I’ve been talking about my need for crunchy things left, right and centre, to the point that I cave and head for the chip aisle. This is where scenes like this one, with my friend Kendra, usually play out:
(Standing side by side, staring at the chips…)
Me: I just really want something crunchy. I mean, I could have celery.
Kendra: There’s celery.
Me: Oooor not…(as I grab ALL the chips and put them in the basket…)
My friend Tami calls it the “crunch factor” — all meals must include it or you’ll feel like something is missing; for me, this has definitely been the case recently. Obviously celery is the
responsible HEALTHY choice when it comes to crunch factor. When I mentioned this to my friend Matt, he sent me this fly-by-the-seat-of-your-pants salad recipe. It’s got celery for crunch, avocado for creaminess, mango for sweetness and I added red cabbage for colour, which all combine to make it quite satisfying and full of good-for-you vitamins, minerals and fibre. You can make enough for one or two days, just keep the mango and avocado separate to prevent sogginess.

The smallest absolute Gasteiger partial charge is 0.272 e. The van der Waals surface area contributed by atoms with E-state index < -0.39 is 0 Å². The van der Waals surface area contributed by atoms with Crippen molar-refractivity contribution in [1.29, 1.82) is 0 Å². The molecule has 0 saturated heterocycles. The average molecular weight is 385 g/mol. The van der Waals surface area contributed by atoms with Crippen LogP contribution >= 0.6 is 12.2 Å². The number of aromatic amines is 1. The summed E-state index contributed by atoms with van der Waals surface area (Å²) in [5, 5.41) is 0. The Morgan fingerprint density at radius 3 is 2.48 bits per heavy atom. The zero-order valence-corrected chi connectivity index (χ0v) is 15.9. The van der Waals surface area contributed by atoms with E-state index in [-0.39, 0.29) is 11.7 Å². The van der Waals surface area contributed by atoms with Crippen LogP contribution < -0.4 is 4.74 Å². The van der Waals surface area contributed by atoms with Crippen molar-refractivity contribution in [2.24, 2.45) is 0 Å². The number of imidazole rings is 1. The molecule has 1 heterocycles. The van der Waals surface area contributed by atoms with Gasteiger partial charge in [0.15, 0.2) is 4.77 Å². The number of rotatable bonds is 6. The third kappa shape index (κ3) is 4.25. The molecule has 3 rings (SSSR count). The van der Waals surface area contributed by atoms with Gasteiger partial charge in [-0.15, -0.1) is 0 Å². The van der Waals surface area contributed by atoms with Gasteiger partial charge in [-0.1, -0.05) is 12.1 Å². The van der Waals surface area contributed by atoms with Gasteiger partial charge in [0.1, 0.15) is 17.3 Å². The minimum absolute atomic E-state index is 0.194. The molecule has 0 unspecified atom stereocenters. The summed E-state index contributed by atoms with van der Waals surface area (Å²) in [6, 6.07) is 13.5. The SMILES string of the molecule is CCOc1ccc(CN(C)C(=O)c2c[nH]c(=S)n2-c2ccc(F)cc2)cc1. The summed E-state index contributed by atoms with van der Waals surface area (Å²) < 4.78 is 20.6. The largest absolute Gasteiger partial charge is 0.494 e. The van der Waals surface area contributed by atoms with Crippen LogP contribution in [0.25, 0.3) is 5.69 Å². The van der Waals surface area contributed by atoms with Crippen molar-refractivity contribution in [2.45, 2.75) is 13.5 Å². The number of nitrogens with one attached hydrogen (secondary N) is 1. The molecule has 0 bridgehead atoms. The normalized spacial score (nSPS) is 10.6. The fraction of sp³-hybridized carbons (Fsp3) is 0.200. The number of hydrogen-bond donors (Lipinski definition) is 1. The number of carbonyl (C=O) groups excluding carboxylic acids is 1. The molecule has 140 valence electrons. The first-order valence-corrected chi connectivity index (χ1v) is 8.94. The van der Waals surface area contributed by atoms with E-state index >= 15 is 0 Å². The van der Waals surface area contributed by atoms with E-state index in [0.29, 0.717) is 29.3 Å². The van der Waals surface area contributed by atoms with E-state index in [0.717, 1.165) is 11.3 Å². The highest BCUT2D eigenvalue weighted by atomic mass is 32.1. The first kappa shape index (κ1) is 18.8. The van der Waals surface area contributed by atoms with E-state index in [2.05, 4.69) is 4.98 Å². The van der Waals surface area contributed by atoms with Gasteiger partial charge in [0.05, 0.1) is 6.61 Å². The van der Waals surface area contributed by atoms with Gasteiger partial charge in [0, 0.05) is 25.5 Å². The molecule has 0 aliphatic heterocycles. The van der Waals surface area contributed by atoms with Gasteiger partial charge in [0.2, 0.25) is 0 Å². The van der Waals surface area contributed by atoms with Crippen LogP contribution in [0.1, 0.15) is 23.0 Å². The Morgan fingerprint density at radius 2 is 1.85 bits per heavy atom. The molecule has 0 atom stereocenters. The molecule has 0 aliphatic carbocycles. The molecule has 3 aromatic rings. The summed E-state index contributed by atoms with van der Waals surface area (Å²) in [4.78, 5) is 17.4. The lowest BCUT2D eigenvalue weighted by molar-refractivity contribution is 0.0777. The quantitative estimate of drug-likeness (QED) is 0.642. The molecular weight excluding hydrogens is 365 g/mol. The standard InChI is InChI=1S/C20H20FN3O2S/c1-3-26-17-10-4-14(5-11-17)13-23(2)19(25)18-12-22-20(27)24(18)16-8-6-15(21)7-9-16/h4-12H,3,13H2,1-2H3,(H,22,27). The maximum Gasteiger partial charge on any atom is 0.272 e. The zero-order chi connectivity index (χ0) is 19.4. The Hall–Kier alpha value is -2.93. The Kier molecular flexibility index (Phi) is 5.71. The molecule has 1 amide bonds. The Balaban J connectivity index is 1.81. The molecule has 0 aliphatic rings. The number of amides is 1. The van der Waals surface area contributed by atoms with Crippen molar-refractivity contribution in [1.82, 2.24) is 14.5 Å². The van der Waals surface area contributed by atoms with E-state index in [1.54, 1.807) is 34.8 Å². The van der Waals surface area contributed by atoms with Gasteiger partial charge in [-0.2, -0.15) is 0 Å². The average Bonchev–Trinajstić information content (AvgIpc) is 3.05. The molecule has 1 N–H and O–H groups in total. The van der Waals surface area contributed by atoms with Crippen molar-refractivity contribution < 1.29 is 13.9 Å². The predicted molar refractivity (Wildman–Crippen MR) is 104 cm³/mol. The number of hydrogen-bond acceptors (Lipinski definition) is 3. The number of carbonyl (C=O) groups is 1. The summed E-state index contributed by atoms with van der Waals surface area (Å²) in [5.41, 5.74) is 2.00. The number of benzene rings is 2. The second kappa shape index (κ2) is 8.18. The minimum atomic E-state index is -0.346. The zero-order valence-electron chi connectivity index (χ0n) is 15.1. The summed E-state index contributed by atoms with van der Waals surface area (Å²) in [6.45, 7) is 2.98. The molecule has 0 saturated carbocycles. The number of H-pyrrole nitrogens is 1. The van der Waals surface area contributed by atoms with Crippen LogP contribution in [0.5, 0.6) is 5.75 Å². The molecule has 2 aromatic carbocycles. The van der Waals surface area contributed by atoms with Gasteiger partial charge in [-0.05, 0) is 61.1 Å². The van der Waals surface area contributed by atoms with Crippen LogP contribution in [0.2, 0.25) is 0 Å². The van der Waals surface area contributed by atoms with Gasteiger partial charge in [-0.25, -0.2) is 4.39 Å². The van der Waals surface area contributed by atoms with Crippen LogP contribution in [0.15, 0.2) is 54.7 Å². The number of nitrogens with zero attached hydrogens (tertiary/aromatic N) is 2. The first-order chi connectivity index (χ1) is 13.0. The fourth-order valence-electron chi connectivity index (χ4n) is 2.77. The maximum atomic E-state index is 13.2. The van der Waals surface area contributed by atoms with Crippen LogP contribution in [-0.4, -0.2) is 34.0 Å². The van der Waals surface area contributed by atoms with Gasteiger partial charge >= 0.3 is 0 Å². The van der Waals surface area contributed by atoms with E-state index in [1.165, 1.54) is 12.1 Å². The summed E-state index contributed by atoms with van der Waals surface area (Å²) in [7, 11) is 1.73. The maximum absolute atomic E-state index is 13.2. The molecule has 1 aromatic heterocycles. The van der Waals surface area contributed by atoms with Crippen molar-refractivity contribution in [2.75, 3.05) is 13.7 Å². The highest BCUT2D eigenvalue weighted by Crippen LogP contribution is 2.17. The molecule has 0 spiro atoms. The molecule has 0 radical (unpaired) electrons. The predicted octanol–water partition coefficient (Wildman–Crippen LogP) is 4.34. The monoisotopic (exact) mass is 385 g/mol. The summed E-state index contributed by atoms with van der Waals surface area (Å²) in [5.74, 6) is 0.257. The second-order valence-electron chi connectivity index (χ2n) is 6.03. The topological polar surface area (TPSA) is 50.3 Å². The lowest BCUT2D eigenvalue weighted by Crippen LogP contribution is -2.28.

I volunteered as a kitchen helper for a Rooted Nutrition cooking class a few days ago. The topic was fermentation, which was super fascinating. I came out of the class with a mason jar of saurkraut that’s doin’ its thang on my counter (will report back about its success…I’m a little wary at the moment…)
Andrea whipped up a soup similar to this one for lunch and topped it with her homemade ‘kraut and kimchi. I didn’t have either of those on hand for dinner tonight so instead just added a squeeze of lime juice right before eating. This is a new fav for sure. Super quick and satisfying. Yum!
Miso Soup with Ginger & Garlic
1 L/4 cups water
1″ fresh ginger, minced
2 cloves garlic, minced
Red pepper flakes, to taste (I used shandong pepper threads)
1 cooked chicken sausage or plain tofu, cubed
Noodles (I used buckwheat but you can use rice noodles too)
Kale, carrots, cucumber, celery, beet, shredded (really any other vegetable you can think of)
1/2 lime, juiced
1/4 cup miso paste